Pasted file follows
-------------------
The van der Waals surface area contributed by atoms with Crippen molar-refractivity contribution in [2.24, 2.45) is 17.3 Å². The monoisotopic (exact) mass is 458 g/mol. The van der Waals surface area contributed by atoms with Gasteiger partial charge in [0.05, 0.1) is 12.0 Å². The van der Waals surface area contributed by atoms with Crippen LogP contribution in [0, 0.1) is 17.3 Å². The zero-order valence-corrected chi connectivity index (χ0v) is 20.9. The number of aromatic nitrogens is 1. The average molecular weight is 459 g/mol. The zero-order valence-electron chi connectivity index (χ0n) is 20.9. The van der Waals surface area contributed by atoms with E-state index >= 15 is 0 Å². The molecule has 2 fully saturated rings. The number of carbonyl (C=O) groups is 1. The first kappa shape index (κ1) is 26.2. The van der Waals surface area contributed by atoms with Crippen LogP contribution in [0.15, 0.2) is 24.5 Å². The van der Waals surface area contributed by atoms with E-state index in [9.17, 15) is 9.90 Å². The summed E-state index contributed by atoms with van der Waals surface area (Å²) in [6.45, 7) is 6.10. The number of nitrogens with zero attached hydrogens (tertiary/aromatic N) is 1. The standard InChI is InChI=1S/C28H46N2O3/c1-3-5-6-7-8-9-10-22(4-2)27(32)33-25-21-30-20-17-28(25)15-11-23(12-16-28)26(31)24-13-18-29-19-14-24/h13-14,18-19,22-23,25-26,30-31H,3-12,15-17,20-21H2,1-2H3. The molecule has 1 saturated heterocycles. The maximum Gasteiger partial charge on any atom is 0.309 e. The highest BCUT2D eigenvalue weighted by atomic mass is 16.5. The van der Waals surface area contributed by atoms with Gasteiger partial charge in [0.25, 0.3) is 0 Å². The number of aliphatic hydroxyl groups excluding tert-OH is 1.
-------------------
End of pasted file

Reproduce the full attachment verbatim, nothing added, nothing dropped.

The van der Waals surface area contributed by atoms with Crippen molar-refractivity contribution in [2.24, 2.45) is 17.3 Å². The monoisotopic (exact) mass is 458 g/mol. The van der Waals surface area contributed by atoms with Gasteiger partial charge in [0.05, 0.1) is 12.0 Å². The van der Waals surface area contributed by atoms with Crippen LogP contribution in [0, 0.1) is 17.3 Å². The zero-order valence-corrected chi connectivity index (χ0v) is 20.9. The number of aromatic nitrogens is 1. The average molecular weight is 459 g/mol. The zero-order valence-electron chi connectivity index (χ0n) is 20.9. The van der Waals surface area contributed by atoms with E-state index >= 15 is 0 Å². The molecule has 2 fully saturated rings. The number of carbonyl (C=O) groups is 1. The first kappa shape index (κ1) is 26.2. The van der Waals surface area contributed by atoms with Crippen LogP contribution in [0.15, 0.2) is 24.5 Å². The van der Waals surface area contributed by atoms with E-state index in [9.17, 15) is 9.90 Å². The summed E-state index contributed by atoms with van der Waals surface area (Å²) in [6.45, 7) is 6.10. The number of nitrogens with zero attached hydrogens (tertiary/aromatic N) is 1. The standard InChI is InChI=1S/C28H46N2O3/c1-3-5-6-7-8-9-10-22(4-2)27(32)33-25-21-30-20-17-28(25)15-11-23(12-16-28)26(31)24-13-18-29-19-14-24/h13-14,18-19,22-23,25-26,30-31H,3-12,15-17,20-21H2,1-2H3. The molecule has 1 saturated heterocycles. The maximum Gasteiger partial charge on any atom is 0.309 e. The highest BCUT2D eigenvalue weighted by atomic mass is 16.5. The van der Waals surface area contributed by atoms with Gasteiger partial charge in [0.25, 0.3) is 0 Å². The number of aliphatic hydroxyl groups excluding tert-OH is 1.